Deciding which digital ad led to a sale is one thing. Deciding which attendance at a real-world conference helped the sale is quite another.
Today, B2B attribution vendor Bizible is putting them together by updating its digital attribution model to add some kinds of offline marketing.
CEO Aaron Bird told me his company is the first B2B attribution provider to include such offline factors as conference and event attendance, content syndication beyond a website, and cold calling in its off-the-shelf model.
Other companies may tally information from offline promotion, he said, but they don’t include it in their attribution model.
Marketers need to know which parts of their marketing spend are delivering sales, but accurate assignment of credit to multiple touchpoints is an art as well as a science. When a customer makes a purchase, how much was that decision driven by the website’s info, the mobile ad, the cold phone call, or the attendance at a conference workshop?
This is complicated even more in B2B sales, Bird pointed out, because many decisions are made by committees. Bizible attempts to deal with this factor by attributing the marketing drivers for each of the decision makers.
A new VB Insight report, “The State of Marketing Analytics: Insights in the age of the customer,” points out that there can be as many as eight people involved in a single B2B purchase decision. And, it notes, nearly 60 percent of the “buyer’s journey” has been completed by the time the sales organization has made first contact, because of the trend for B2B buyers to conduct their own research.
While credit can be assigned to digital marketing and ads by such data as navigational trails, behavioral patterns, and cookies, Bizible assigns credit to offline factors through a collection of clues, such as whether the buyer whose badge was scanned at a conference also signed up for a demo.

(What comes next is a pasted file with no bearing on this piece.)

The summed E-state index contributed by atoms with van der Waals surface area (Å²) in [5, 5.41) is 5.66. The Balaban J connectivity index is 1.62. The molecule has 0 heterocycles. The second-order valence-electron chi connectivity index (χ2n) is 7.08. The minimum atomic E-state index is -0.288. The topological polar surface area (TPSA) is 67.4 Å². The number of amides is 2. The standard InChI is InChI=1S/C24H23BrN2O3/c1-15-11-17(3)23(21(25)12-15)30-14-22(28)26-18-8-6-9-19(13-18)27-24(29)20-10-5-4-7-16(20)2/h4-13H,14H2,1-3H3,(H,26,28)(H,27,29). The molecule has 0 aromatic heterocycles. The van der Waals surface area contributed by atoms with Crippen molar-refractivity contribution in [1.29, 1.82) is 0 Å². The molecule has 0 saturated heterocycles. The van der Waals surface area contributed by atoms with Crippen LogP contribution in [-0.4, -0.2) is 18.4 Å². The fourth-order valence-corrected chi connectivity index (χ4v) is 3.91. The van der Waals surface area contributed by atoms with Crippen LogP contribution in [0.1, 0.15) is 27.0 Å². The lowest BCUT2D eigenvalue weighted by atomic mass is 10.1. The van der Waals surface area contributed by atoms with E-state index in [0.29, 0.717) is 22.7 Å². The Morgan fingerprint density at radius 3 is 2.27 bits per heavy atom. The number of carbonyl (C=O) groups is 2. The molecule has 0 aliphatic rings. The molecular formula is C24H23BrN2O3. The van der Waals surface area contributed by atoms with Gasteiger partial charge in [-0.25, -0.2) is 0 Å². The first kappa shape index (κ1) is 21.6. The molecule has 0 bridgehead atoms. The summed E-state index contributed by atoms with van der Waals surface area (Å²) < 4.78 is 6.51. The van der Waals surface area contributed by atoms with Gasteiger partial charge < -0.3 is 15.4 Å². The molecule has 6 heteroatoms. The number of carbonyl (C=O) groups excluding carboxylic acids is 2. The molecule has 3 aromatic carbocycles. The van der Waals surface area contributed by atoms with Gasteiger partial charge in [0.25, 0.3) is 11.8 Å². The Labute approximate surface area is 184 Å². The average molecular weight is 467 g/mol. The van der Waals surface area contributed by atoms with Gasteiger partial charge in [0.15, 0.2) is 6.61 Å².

The offline data is often obtained via attendance lists made available by conference organizers or by badge scans at booths. It’s then usually added to customer relationship management (CRM) systems, but Bird said other B2B attribution companies’ models, such as Full Circle Insight‘s, don’t include such data.
Prior to this new release, Bizible’s focus was entirely on the client company’s website activity or on paid media that drove traffic to a website. It tracked visitors anonymously via a cookie and then merged that anonymous profile with a known visitor once there’s a login or a registration on the site, such as for a white paper.
However, the Seattle-based company doesn’t include sales from websites in its model. Instead, its focus is on the long sales cycle that involves searches, ebooks, white papers, forms, and, in some cases, conferences. It does not include radio, TV, or print, it says, since other companies track those channels. Bizible’s clients include Optimizely, New Relic, OpenDNS, MongoDB, Kaplan, and Trulia.
Bird said that larger companies have tried to solve offline attribution for real-world events like conferences by building their own systems in-house. B2C attribution companies like VisualIQ and MarketShare don’t have this problem, he said, because consumers — with a few exceptions — usually don’t attend conferences.